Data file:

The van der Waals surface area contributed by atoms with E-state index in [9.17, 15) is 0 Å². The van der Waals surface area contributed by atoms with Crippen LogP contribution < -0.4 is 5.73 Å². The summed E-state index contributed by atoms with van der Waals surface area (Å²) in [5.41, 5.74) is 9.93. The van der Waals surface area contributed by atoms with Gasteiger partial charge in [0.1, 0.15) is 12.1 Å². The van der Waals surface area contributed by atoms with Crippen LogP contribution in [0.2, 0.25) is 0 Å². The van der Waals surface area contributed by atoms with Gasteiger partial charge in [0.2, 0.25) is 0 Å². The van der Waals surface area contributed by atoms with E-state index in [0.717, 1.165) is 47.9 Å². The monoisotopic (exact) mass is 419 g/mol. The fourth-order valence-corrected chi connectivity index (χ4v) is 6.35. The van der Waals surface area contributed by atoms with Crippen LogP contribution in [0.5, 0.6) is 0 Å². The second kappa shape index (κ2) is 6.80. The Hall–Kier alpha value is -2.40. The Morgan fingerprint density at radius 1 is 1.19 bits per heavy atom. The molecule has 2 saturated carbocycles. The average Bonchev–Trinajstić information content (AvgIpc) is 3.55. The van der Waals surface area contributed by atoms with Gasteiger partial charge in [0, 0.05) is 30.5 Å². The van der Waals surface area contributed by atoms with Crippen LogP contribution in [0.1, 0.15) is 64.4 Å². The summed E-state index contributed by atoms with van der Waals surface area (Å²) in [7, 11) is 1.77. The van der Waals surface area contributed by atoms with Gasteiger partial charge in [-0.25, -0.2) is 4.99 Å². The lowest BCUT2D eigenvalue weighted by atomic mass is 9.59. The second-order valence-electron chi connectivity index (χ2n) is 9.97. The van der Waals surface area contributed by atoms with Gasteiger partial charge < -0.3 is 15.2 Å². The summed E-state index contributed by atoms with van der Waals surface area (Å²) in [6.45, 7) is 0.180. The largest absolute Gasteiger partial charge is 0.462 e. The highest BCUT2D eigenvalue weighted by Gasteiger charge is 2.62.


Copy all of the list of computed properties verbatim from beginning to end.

The van der Waals surface area contributed by atoms with E-state index in [9.17, 15) is 0 Å². The van der Waals surface area contributed by atoms with Crippen LogP contribution < -0.4 is 5.73 Å². The summed E-state index contributed by atoms with van der Waals surface area (Å²) in [5.41, 5.74) is 9.93. The van der Waals surface area contributed by atoms with Gasteiger partial charge in [0.1, 0.15) is 12.1 Å². The van der Waals surface area contributed by atoms with Crippen LogP contribution in [0.2, 0.25) is 0 Å². The van der Waals surface area contributed by atoms with Gasteiger partial charge in [0.2, 0.25) is 0 Å². The van der Waals surface area contributed by atoms with E-state index in [0.717, 1.165) is 47.9 Å². The monoisotopic (exact) mass is 419 g/mol. The fourth-order valence-corrected chi connectivity index (χ4v) is 6.35. The van der Waals surface area contributed by atoms with Crippen LogP contribution in [0.5, 0.6) is 0 Å². The second kappa shape index (κ2) is 6.80. The Hall–Kier alpha value is -2.40. The Morgan fingerprint density at radius 1 is 1.19 bits per heavy atom. The molecule has 2 saturated carbocycles. The average Bonchev–Trinajstić information content (AvgIpc) is 3.55. The van der Waals surface area contributed by atoms with Gasteiger partial charge in [0, 0.05) is 30.5 Å². The van der Waals surface area contributed by atoms with Crippen LogP contribution in [0.1, 0.15) is 64.4 Å². The summed E-state index contributed by atoms with van der Waals surface area (Å²) in [7, 11) is 1.77. The van der Waals surface area contributed by atoms with Gasteiger partial charge in [-0.25, -0.2) is 4.99 Å². The lowest BCUT2D eigenvalue weighted by atomic mass is 9.59. The second-order valence-electron chi connectivity index (χ2n) is 9.97. The van der Waals surface area contributed by atoms with Gasteiger partial charge < -0.3 is 15.2 Å². The summed E-state index contributed by atoms with van der Waals surface area (Å²) in [6.45, 7) is 0.180. The largest absolute Gasteiger partial charge is 0.462 e. The highest BCUT2D eigenvalue weighted by Gasteiger charge is 2.62.